Kevin Nicholson, likely GOP candidate for governor, wants to close 'failing' schools, implement 'universal school choice'

Businessman Kevin Nicholson has joined the Republican field in the Wisconsin governor's race.

MADISON – Low-performing schools in Wisconsin would be forced to close under a plan to overhaul K-12 education put forward by Kevin Nicholson, a Republican who is expected to announce this week he is running for governor.

Nicholson, who was defeated in a Republican U.S. Senate primary in 2018 by former state Sen. Leah Vukmir of Brookfield, is proposing massive changes to the state's education landscape but did not answer questions about how he would accomplish his goals if elected.

In a GOP primary, Nicholson would face Lt. Gov. Rebecca Kleefisch who has broad support among elected Republican officials — including Assembly Speaker Robin Vos of Rochester.

Vos said in an event Wednesday hosted by that Nicholson should not run.

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The consulting business owner and former U.S. Marine in the runup to his campaign announcement released some details of his plans for schools if elected, which includes "universal school choice," closing "failing schools" and making the state superintendent an appointed position rather than elected one.

The state superintendent, which oversees the state Department of Public Instruction, is a constitutional officer. Transforming the position into an appointed member of a Wisconsin governor's cabinet would require voters to approve an amendment to the state constitution after the proposal passed in two consecutive state legislative sessions.

Democratic incumbent Gov. Tony Evers worked as state superintendent for nearly a decade before being elected governor.

Nicholson said in a Monday interview with conservative talk radio show host Vicki McKenna on WIBA that he wants DPI to put all curriculum plans used in the state's 422 school districts online "so that we can actually find out where we have violations of the Civil Rights Act of 1964."

Nicholson's comments referred to critical race theory, the academic philosophy that contends racism is systemic. Opposition to the theory has become a focus for Republicans across the country in recent months.

"We need to sue school districts that are continuing to do this and it is more complicated in Wisconsin to take these steps because our political class — Republicans included — have allowed this DPI monstrosity to continue all these years, so they just treated it like it's normal," Nicholson said.

In December, Evers vetoed a bill that would require school officials to post online information about a host of materials and educational activities used in every classroom. Under the bill, the information must be updated twice a school year. If school officials do not comply, the bill allows district residents to sue the school district.

Nicholson's wife, Jessie Nicholson, testified in favor of the bill at a public hearing in the state Capitol.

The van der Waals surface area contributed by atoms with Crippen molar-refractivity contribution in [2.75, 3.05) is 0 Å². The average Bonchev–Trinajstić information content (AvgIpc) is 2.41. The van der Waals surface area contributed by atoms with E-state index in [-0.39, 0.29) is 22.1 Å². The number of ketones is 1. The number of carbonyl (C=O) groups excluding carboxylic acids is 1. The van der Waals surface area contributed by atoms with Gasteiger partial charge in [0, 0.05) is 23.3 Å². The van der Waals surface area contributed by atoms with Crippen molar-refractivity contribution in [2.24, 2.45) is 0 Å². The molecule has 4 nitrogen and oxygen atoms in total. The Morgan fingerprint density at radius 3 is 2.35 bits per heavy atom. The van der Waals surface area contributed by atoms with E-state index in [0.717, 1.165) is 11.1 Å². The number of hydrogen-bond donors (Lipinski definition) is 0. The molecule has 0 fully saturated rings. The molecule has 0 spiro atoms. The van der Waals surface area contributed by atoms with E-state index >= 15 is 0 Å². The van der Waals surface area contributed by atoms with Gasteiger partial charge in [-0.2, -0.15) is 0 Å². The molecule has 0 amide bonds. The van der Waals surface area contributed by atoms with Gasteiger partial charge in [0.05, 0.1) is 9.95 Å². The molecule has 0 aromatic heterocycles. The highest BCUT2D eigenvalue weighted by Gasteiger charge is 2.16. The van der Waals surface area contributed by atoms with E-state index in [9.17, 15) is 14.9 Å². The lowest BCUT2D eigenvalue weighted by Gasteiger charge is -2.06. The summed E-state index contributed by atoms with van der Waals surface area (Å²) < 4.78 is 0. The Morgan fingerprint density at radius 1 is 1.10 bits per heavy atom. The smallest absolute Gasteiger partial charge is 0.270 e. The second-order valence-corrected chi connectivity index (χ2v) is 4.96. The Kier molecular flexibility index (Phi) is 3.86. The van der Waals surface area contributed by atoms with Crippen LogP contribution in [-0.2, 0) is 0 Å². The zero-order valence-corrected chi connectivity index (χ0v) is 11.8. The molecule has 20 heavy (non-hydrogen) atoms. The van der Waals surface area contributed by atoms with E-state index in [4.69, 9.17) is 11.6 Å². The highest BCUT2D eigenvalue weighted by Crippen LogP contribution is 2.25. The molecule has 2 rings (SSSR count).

Evers said he was vetoing the bill because it did not include additional funding to accomplish the significant workload. He said at the time that under any new proposal with funding attached, schools "can better empower and facilitate parent engagement, which is essential for our kids' success."

Nicholson also suggested Monday he would seek to change the state's formula to fund schools and provide taxpayer-funded vouchers or savings accounts for all Wisconsin students. He said his proposals would ultimately lead to school closures, many in Milwaukee.

He said funding would follow students to the schools they choose, leading to school closures over time.

"Well-performing schools get more funding with more students, and ultimately that (market) really should work," Nicholson said. "Frankly, it's the only way we're ultimately going to deal with the failing schools that we see around our state, many of which are congregated in Milwaukee Public Schools."

Republican lawmakers over the last eight years have pursued plans that would require low-performing schools to close, be converted into charter schools, or move under new leadership. But those efforts to change the state's accountability system for schools failed — underscoring hurdles Nicholson faces in the state Legislature in pursuing his ideas.

In 2014 and 2015, the GOP-controlled Legislature pursued changes to the state's system to measure schools' effectiveness but the two houses could not agree on a strategy and ultimately abandoned the effort.

Also in 2015, lawmakers created a turnaround district within MPS for low-performing shcools but its leader resigned before it got off the ground citing an adversarial climate over the plan.

"It is now clear to me that as implementation of the law moves forward, the environment is not conducive to collaborative partnerships — something essential for positive things to happen in Milwaukee," turnaround district leader Demond Means, who now is superintendent of Wauwatosa School District, said at the time.

Contact Molly Beck at Follow her on Twitter at @MollyBeck.

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This article originally appeared on Milwaukee Journal Sentinel: Kevin Nicholson wants to close 'failing' schools